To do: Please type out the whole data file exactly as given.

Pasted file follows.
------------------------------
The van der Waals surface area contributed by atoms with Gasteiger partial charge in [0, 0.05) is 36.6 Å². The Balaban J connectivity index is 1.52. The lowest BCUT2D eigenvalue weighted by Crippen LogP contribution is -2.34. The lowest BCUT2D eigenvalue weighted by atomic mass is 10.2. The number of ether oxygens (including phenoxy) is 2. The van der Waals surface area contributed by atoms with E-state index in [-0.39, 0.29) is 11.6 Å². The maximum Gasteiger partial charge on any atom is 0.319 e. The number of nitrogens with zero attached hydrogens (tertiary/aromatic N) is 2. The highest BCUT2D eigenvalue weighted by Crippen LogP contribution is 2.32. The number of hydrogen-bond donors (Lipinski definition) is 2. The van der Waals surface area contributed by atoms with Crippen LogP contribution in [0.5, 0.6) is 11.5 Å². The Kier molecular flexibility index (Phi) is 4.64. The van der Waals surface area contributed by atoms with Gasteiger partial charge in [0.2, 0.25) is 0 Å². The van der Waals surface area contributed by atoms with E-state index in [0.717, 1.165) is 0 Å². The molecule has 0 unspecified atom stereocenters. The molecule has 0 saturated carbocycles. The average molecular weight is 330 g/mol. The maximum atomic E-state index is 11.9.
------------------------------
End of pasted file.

The van der Waals surface area contributed by atoms with Gasteiger partial charge in [0, 0.05) is 36.6 Å². The Balaban J connectivity index is 1.52. The lowest BCUT2D eigenvalue weighted by Crippen LogP contribution is -2.34. The lowest BCUT2D eigenvalue weighted by atomic mass is 10.2. The number of ether oxygens (including phenoxy) is 2. The van der Waals surface area contributed by atoms with E-state index in [-0.39, 0.29) is 11.6 Å². The maximum Gasteiger partial charge on any atom is 0.319 e. The number of nitrogens with zero attached hydrogens (tertiary/aromatic N) is 2. The highest BCUT2D eigenvalue weighted by Crippen LogP contribution is 2.32. The number of hydrogen-bond donors (Lipinski definition) is 2. The van der Waals surface area contributed by atoms with Crippen LogP contribution in [0.5, 0.6) is 11.5 Å². The Kier molecular flexibility index (Phi) is 4.64. The van der Waals surface area contributed by atoms with Gasteiger partial charge in [0.2, 0.25) is 0 Å². The van der Waals surface area contributed by atoms with E-state index in [0.717, 1.165) is 0 Å². The molecule has 0 unspecified atom stereocenters. The molecule has 0 saturated carbocycles. The average molecular weight is 330 g/mol. The maximum atomic E-state index is 11.9.